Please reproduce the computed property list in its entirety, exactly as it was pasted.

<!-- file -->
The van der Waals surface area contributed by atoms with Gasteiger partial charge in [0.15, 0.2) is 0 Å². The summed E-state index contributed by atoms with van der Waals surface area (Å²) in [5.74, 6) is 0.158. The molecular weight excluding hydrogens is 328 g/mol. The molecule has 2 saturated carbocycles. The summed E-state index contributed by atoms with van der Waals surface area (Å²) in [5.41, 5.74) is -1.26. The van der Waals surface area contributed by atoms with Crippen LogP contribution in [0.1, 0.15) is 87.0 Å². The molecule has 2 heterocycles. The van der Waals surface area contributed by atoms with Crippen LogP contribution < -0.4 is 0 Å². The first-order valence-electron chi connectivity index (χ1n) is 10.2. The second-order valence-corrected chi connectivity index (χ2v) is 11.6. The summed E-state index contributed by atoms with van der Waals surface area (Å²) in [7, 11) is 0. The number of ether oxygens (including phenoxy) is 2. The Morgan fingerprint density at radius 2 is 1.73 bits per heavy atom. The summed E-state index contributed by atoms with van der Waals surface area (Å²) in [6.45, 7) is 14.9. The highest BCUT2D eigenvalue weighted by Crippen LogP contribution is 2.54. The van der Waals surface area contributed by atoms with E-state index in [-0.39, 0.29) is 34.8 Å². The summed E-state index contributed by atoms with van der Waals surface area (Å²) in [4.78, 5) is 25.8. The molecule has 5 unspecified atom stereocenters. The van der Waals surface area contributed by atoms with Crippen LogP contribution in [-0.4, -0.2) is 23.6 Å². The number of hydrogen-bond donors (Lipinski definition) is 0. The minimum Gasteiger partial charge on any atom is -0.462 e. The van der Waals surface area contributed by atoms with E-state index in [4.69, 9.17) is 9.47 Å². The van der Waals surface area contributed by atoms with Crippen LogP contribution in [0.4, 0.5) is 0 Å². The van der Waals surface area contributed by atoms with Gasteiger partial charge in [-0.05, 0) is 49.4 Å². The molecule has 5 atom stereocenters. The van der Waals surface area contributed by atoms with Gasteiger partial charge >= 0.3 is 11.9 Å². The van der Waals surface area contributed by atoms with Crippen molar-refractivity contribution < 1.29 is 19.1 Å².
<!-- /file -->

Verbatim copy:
The van der Waals surface area contributed by atoms with Gasteiger partial charge in [0.15, 0.2) is 0 Å². The summed E-state index contributed by atoms with van der Waals surface area (Å²) in [5.74, 6) is 0.158. The molecular weight excluding hydrogens is 328 g/mol. The molecule has 2 saturated carbocycles. The summed E-state index contributed by atoms with van der Waals surface area (Å²) in [5.41, 5.74) is -1.26. The van der Waals surface area contributed by atoms with Crippen LogP contribution in [0.1, 0.15) is 87.0 Å². The molecule has 2 heterocycles. The van der Waals surface area contributed by atoms with Crippen LogP contribution < -0.4 is 0 Å². The first-order valence-electron chi connectivity index (χ1n) is 10.2. The second-order valence-corrected chi connectivity index (χ2v) is 11.6. The summed E-state index contributed by atoms with van der Waals surface area (Å²) in [7, 11) is 0. The number of ether oxygens (including phenoxy) is 2. The Morgan fingerprint density at radius 2 is 1.73 bits per heavy atom. The summed E-state index contributed by atoms with van der Waals surface area (Å²) in [6.45, 7) is 14.9. The highest BCUT2D eigenvalue weighted by Crippen LogP contribution is 2.54. The van der Waals surface area contributed by atoms with E-state index in [-0.39, 0.29) is 34.8 Å². The summed E-state index contributed by atoms with van der Waals surface area (Å²) in [4.78, 5) is 25.8. The molecule has 5 unspecified atom stereocenters. The van der Waals surface area contributed by atoms with Crippen LogP contribution in [-0.4, -0.2) is 23.6 Å². The number of hydrogen-bond donors (Lipinski definition) is 0. The minimum Gasteiger partial charge on any atom is -0.462 e. The van der Waals surface area contributed by atoms with E-state index in [4.69, 9.17) is 9.47 Å². The van der Waals surface area contributed by atoms with Crippen LogP contribution in [0.4, 0.5) is 0 Å². The van der Waals surface area contributed by atoms with Gasteiger partial charge in [-0.05, 0) is 49.4 Å². The molecule has 5 atom stereocenters. The van der Waals surface area contributed by atoms with Gasteiger partial charge >= 0.3 is 11.9 Å². The van der Waals surface area contributed by atoms with Crippen molar-refractivity contribution < 1.29 is 19.1 Å².